Another difference between hiring locally in CEE and hiring internationally is the increased importance of a great job description. It needs to be specific with clear goals and OKRs along with transparent lines of management and communication. This is especially important when someone is going to be hired and working remotely.
Once you’ve got that description you need to promote it. In Miroslav’s experience, paid ads on LinkedIn have brought in many high quality folks despite their higher cost. Also consider a paid Recruiter account for LinkedIn (it’s quite expensive but can be worth it if you’re hiring enough people). Glassdoor paid ads are also worth trying.
How to manage the hiring process like a pro
Once you’ve got the ads and job description set up, you’ll soon have candidates coming in and need a structured way to evaluate them. What’s worked best for Miroslav is establishing 7–10 key traits of a perfect candidate. Then, have a panel access each candidate independently, asking the same questions for each candidate and giving them a 1–10 rating on each trait.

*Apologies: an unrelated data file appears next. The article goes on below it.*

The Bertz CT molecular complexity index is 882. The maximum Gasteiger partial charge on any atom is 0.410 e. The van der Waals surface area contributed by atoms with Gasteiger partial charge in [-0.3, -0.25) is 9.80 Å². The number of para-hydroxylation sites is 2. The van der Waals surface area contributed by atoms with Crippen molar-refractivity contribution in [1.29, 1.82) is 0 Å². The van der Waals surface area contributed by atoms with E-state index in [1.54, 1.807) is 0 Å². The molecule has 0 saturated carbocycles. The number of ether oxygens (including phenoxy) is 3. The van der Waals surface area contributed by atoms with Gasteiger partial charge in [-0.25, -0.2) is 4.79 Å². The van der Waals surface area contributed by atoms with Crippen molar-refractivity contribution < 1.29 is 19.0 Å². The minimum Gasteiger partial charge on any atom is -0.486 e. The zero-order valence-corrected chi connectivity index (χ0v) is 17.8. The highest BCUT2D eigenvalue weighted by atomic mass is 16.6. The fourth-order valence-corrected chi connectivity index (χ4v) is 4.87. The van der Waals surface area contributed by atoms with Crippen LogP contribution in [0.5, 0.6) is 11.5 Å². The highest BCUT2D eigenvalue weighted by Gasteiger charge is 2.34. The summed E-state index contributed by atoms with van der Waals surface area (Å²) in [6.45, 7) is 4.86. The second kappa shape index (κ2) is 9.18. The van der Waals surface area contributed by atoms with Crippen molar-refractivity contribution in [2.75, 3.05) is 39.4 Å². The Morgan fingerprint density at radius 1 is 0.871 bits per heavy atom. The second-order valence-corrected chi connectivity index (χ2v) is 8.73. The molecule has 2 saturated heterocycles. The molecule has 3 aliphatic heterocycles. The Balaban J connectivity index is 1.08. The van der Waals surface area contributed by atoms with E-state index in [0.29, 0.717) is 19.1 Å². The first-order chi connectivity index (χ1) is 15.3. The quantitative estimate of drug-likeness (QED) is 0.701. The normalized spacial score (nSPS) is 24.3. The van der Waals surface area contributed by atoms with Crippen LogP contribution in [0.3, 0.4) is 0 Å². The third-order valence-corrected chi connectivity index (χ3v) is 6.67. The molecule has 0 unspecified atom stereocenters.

Then, simply sum up the results and hire the winner with the highest points. This process is based on Thinking Fast and Slow and is designed to kill biases and gut feelings in hiring (something I experienced a lot in the early days when I hired more haphazardly.)
A few more technical tips
Hiring internationally also comes with its own set of bureaucratic headaches. Remember that you can always open up a sub-company in a foreign country if that simplifies the process. Also be sure to standardize or template your employment contracts instead of writing each one fresh and trying to remember what’s in them as you go.
Lastly, try and automate payroll and benefits as much as possible. We’ve outsourced this at OfficeRnD and it’s saved us a lot of time and stress to simply bring in some experts for this.